7 Tips for Insuring Domestic Trips versus International

29 November 2013
7 Tips for Insuring Domestic Trips versus International
Insuring Domestic Trips versus International

We all know international travel is very different from domestic trips, but what does it take to insure a domestic trip versus an international one? What qualifies as an international trip?

For Americans, any trip outside the borders of our home country is considered international – including quick trips across the border into Canada or Mexico. It doesn’t have to be far away and involves many hours of travel to qualify as an international trip.

How to insure domestic travel versus international travel is a question many travelers have, but if you remember that anytime you’re outside the border of your home country, it’s international that will help.

The following are some important tips to consider when insuring your next trip – international or domestic.

1. International Trips Involve Higher Pre-Paid Costs

Typically, but not always, an international trip will require higher pre-paid trip costs. Many of those expenses are non-refundable because even hotels and tour operators have gotten into the ‘no refunds’ game the airlines have been playing for many years. Most will give you a voucher for future travel, but if you can’t make that trip later, you’re out the money you spent.

Trip cancellation is important coverage whenever you have invested a significant amount of money you don’t care to lose. While you may not believe there will be any reason you have to cancel your trip, you simply cannot predict the future. Even domestic trips that are expensive are worth covering with trip cancellation protection because it’s cheap peace of mind.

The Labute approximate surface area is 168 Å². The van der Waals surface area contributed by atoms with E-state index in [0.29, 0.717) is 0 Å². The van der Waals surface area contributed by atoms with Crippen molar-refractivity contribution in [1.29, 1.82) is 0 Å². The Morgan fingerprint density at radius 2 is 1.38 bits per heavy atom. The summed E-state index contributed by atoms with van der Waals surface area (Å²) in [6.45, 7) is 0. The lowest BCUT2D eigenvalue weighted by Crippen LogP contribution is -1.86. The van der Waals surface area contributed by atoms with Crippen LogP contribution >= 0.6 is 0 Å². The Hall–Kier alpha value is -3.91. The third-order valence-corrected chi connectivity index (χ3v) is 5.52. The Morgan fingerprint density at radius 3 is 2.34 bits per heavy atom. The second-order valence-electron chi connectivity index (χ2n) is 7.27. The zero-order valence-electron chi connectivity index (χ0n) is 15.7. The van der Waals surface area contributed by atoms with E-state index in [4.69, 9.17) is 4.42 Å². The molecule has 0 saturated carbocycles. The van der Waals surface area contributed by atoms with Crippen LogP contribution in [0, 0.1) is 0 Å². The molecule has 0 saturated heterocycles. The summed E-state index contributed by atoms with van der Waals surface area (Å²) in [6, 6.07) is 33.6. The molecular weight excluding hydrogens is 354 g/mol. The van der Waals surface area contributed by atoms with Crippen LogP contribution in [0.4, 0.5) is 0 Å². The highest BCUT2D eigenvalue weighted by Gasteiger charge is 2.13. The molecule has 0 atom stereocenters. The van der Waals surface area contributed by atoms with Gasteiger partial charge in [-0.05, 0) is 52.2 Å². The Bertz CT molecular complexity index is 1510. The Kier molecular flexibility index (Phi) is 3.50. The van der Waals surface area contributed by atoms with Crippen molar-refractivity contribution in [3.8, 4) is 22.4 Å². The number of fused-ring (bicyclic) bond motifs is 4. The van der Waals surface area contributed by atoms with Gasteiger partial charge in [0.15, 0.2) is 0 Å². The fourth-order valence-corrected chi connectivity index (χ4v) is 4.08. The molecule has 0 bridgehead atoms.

2. International Trips Mean Higher Medical Risks

Traveling outside your home country typically means traveling outside your health insurance network, that is, where your health insurance coverage is not in effect. Essentially, it’s like having no insurance at all. If you’re a visitor in a foreign country, you don’t usually have access to ‘free’ medical care either, and many doctors and hospitals will expect payment for your treatment prior to treating you.

If you cannot pay, they’ll usually get you comfortable and wait until you can contact family and friends back home to raise the money you need. When you consider that most travelers can get travel medical insurance for less than a dollar a day, it really becomes a no-brainer when traveling outside your health insurance network.

3. Travel Medical Fills the Gaps for Hazardous Domestic Travel

Some domestic trips mean more hazardous travel – skiing and snowboarding, for example, SCUBA diving, is another. If you’re traveling outside your health insurance network and participating in a hazardous sports activity, having a travel medical insurance plan can fill in the gaps if you are outside your network and facing out-of-network costs, which can be far higher.

When you consider that medical care inside the U.S. is some of the highest in the globe, having plenty of protection is important – even if you’re traveling inside your home country. While your own health insurance plan will usually act as primary coverage, your travel health insurance can cover your out-of-pocket expenses up to the plan limit. Just be sure that you have coverage for the hazardous activities you’re planning to do with your travel insurance plan (not all plans include this coverage).